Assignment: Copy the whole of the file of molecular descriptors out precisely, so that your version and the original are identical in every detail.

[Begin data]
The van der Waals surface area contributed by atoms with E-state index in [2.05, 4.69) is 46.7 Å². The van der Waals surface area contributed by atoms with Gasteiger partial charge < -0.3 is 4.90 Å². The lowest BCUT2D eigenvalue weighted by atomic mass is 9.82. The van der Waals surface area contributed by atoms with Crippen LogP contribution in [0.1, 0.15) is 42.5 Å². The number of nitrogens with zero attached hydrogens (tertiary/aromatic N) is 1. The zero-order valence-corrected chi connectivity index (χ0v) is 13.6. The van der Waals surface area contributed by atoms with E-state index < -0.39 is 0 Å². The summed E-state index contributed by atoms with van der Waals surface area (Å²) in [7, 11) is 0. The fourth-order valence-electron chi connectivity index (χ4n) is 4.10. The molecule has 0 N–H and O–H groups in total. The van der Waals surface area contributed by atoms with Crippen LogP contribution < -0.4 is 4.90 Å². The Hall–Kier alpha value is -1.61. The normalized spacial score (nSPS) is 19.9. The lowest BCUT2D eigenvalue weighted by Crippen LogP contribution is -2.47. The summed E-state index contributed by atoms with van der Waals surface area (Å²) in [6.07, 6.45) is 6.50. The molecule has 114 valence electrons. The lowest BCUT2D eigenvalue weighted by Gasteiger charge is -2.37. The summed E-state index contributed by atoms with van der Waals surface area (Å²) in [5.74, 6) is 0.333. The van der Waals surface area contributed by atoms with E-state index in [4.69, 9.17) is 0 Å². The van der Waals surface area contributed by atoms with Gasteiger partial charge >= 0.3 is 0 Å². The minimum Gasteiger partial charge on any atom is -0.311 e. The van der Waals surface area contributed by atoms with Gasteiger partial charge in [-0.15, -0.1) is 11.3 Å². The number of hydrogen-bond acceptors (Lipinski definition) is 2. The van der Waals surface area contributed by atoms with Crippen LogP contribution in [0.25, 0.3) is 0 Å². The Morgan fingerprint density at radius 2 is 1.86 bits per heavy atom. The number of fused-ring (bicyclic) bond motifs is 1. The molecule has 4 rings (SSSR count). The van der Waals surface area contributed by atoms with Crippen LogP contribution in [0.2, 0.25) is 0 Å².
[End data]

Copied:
The van der Waals surface area contributed by atoms with E-state index in [2.05, 4.69) is 46.7 Å². The van der Waals surface area contributed by atoms with Gasteiger partial charge < -0.3 is 4.90 Å². The lowest BCUT2D eigenvalue weighted by atomic mass is 9.82. The van der Waals surface area contributed by atoms with Crippen LogP contribution in [0.1, 0.15) is 42.5 Å². The number of nitrogens with zero attached hydrogens (tertiary/aromatic N) is 1. The zero-order valence-corrected chi connectivity index (χ0v) is 13.6. The van der Waals surface area contributed by atoms with E-state index < -0.39 is 0 Å². The summed E-state index contributed by atoms with van der Waals surface area (Å²) in [7, 11) is 0. The fourth-order valence-electron chi connectivity index (χ4n) is 4.10. The molecule has 0 N–H and O–H groups in total. The van der Waals surface area contributed by atoms with Crippen LogP contribution < -0.4 is 4.90 Å². The Hall–Kier alpha value is -1.61. The normalized spacial score (nSPS) is 19.9. The lowest BCUT2D eigenvalue weighted by Crippen LogP contribution is -2.47. The summed E-state index contributed by atoms with van der Waals surface area (Å²) in [6.07, 6.45) is 6.50. The molecule has 114 valence electrons. The lowest BCUT2D eigenvalue weighted by Gasteiger charge is -2.37. The summed E-state index contributed by atoms with van der Waals surface area (Å²) in [5.74, 6) is 0.333. The van der Waals surface area contributed by atoms with E-state index in [4.69, 9.17) is 0 Å². The van der Waals surface area contributed by atoms with Gasteiger partial charge >= 0.3 is 0 Å². The minimum Gasteiger partial charge on any atom is -0.311 e. The van der Waals surface area contributed by atoms with Gasteiger partial charge in [-0.15, -0.1) is 11.3 Å². The number of hydrogen-bond acceptors (Lipinski definition) is 2. The van der Waals surface area contributed by atoms with Crippen LogP contribution in [0.25, 0.3) is 0 Å². The Morgan fingerprint density at radius 2 is 1.86 bits per heavy atom. The number of fused-ring (bicyclic) bond motifs is 1. The molecule has 4 rings (SSSR count). The van der Waals surface area contributed by atoms with Crippen LogP contribution in [0.2, 0.25) is 0 Å².